China announces imposition of oil sanctions on North Korea from Oct 1

China is limiting its oil exports to North Korea after the United Nations imposed new sanctions last week, which included fuel import restrictions.

Another official at the the Korea Meteorological Administration's command center said it is believed to have been a natural quake. It would ban exports of liquefied natural gas to the North immediately as well.

China, the closest ally of North Korea, accounts for about 90 per cent of Pyongyang's foreign trade. The BBC estimates the textile ban will cost the North more than $700 million per year.

Joint military drills by the United States and South Korea last month also prompted more anger in the North. Pyongyang has warned that Washington's provocations in the region could finally lead to a full-fledged nuclear confrontation.

As previously reported, North Korea may conduct a powerful test of a hydrogen bomb in the Pacific ocean. Beijing has cut off imports of coal, iron ore, seafood and other goods in line with United Nations sanctions.

The president assured those in attendance, without details, that he would defend the US against any offensives launched by North Korea: "I can tell you one thing, you are protected, OK?"

President Trump and North Korean leader Kim Jong Un spent the past week trading insults and ratcheting up the already-high tension between the countries.

After threatening to "totally destroy North Korea" in his first address to the General Assembly, Trump will sit down with Japanese Prime Minister Shinzo Abe and South Korean leader Moon Jae-In to discuss the way forward.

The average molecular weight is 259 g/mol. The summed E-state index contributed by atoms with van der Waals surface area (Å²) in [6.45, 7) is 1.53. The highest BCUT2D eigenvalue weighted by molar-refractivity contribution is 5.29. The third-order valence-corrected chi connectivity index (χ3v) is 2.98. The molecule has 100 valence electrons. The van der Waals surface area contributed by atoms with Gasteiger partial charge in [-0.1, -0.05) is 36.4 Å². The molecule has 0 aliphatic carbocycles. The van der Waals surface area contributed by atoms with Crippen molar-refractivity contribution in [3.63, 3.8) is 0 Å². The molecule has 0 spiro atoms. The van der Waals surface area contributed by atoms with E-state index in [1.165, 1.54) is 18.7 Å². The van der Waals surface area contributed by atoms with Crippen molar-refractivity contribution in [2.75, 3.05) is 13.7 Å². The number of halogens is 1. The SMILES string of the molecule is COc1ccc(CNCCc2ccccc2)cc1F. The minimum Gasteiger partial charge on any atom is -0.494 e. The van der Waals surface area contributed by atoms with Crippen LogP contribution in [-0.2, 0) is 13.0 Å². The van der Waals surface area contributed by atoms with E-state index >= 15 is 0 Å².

In an unprecedented personal statement, Mr Kim said Mr Trump would "pay dearly" for his speech, which he labelled "unprecedented rude nonsense".

Atmospheric tests of nuclear-armed missiles, as NPR's Geoff Brumfiel reported, are unsafe for a host for reasons, including the potential for sending nuclear fallout in unpredictable patterns and, if a test were to be administered by North Korea, in the direction of the U.S.

"I'm not suggesting diplomatic but economic leverage over North Korea, and from my discussions with the United States administration I'm confident the United States and China are engaged in very serious dialogue about how they are going to bring North Korea to the negotiating table".

But the North Korean leader said remarks by the "deranged" U.S. president convinced him he is right to develop weapons for North Korea. So we're doing more of the same. The test also came less than two weeks after North Korea tested what it claimed was a hydrogen bomb, which if true, would be a massive boost for its weapons program.



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